Tuesday, June 30, 2009

Things to See and Do in Madrid, Spain

There are so many, many things to see and do in Madrid, and I’m not going to try and reproduce a list of the top sights. Instead, here are some places and areas that I enjoyed that you might not find in a standard guide book.

I used the planopopout maps for both Madrid and Sevilla, and they were excellent. They are compact and easy to open discretely so you feel less like a stupid tourist, fit easily in a pocket, have a firm cover so they don’t fall apart, but fold out to provide a comprehensive map of the central parts of the city. They advertise some stores, which is actually very helpful as it gives you some additional landmarks if you’re not sure where you are.

I only had 3 ½ days in Madrid, but I quickly recognized that I liked some areas better than others. I particularly liked the area around the Palacio Real, extending south into La Latina.
If the weather had been better, I would have liked to spend time in the parks on either side of the Palace.

Don’t miss the string of outdoor cafes from Plaza Puerta de Moros to Plaza de la Paja to Plaza de la Cruz Verde.

I chanced upon the Mercado de San Miguel in the Plaza Morenas, just off Calle Mayor. The indoor market has various up-market food stalls – French pastries and cheeses, free trade tea and coffee, etc. I was there in the rain so didn’t pay attention to the architecture, but apparently the building retains the original ironwork from the start of the 20th century.

The Plaza de Espana is a large, attractive park with a wonderful statue of Don Quixote.
I also liked the neighbourhood around and behind the Museo Nacional Centro de Arte Reina Sofia. I would look for a hotel in this neighbourhood or around Palacio Real/La Latina on my next trip.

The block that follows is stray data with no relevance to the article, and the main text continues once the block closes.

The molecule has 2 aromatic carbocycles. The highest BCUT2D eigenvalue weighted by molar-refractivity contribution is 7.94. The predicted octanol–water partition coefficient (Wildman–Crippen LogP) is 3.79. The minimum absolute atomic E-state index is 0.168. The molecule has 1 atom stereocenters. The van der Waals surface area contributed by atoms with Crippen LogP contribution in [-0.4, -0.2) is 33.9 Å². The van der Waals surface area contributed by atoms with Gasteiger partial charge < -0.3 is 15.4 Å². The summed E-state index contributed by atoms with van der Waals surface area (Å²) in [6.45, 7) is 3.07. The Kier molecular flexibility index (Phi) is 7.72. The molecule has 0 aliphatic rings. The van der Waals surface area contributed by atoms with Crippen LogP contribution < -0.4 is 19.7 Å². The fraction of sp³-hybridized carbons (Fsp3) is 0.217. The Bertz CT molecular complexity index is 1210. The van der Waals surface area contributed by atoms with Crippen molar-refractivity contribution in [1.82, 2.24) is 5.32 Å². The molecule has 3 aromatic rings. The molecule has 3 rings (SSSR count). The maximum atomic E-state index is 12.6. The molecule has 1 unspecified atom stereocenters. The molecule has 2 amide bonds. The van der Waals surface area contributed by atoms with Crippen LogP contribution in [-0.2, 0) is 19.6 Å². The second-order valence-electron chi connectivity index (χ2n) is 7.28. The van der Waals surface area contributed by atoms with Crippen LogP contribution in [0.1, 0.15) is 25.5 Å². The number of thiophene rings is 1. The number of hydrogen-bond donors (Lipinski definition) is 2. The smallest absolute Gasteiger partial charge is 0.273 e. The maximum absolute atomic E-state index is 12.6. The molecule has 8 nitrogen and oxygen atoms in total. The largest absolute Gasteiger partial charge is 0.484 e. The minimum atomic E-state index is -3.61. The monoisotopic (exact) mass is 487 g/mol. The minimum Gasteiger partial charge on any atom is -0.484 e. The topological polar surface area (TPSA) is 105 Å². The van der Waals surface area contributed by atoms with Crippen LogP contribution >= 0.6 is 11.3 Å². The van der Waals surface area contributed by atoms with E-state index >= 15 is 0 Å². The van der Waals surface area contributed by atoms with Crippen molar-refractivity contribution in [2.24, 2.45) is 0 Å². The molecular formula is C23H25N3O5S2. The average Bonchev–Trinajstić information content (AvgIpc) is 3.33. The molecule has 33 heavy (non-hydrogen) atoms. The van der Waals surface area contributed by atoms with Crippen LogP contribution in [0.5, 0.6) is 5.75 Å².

The Plaza de Santa Ana, near Plaza Mayor, is an attractive square with lots of outdoor restaurant terraces.

I didn’t like the busy shopping area around Gran Via/Hortaleza/Fuencarril. It felt dirty and somewhat sleazy, particularly Calle Montera between Puerta del Sol and Gran Via.

Art Galleries and Museums
I bought a Paseo de Arte which includes admission to the Prado, the Museo Thyssen-Bornemisza, and the Centro de Arte Reina Sofia. The Prado has an extensive collection of classical works by Spanish artist such as Goya and Velasquez. The Reina Sofia is modern art. The Thyssen-Bornemisza combines the formerly private collections of husband and wife. It’s a huge, excellent collection. The collection of Carmen Thyssen-Bornemisza contains some wonderful works by Impressionist artists.

I also enjoyed visiting the Museo Sorolla, which is housed in the former home of Joaquin Sorolla. Sorolla’s artwork is impressionistic and full of light with many paintings of the sea as well as portraits. The house includes a lovely Andalucian garden.

I recommend visiting the Caixa Forum, which hosts concerts, lectures and world-class art exhibits. There’s an interesting gift shop as well as an attractive café/restaurant, and the living wall is outstanding.

I attended a free Saturday lunchtime concert at the Fondacion Juan March of music by Handel played on antique instruments by the Grupo de Musica Barroca La Folia. Check the Foundation’s website for concerts or art exhibits. The concerts appear to be popular so arrive early in order to be sure of getting a seat.

See Also:
Sunday Delights - El Retiro Park, Madrid
Culture in Madrid
Modern Art - Munoz and Vlaminck
Vegetarian Restaurants in Madrid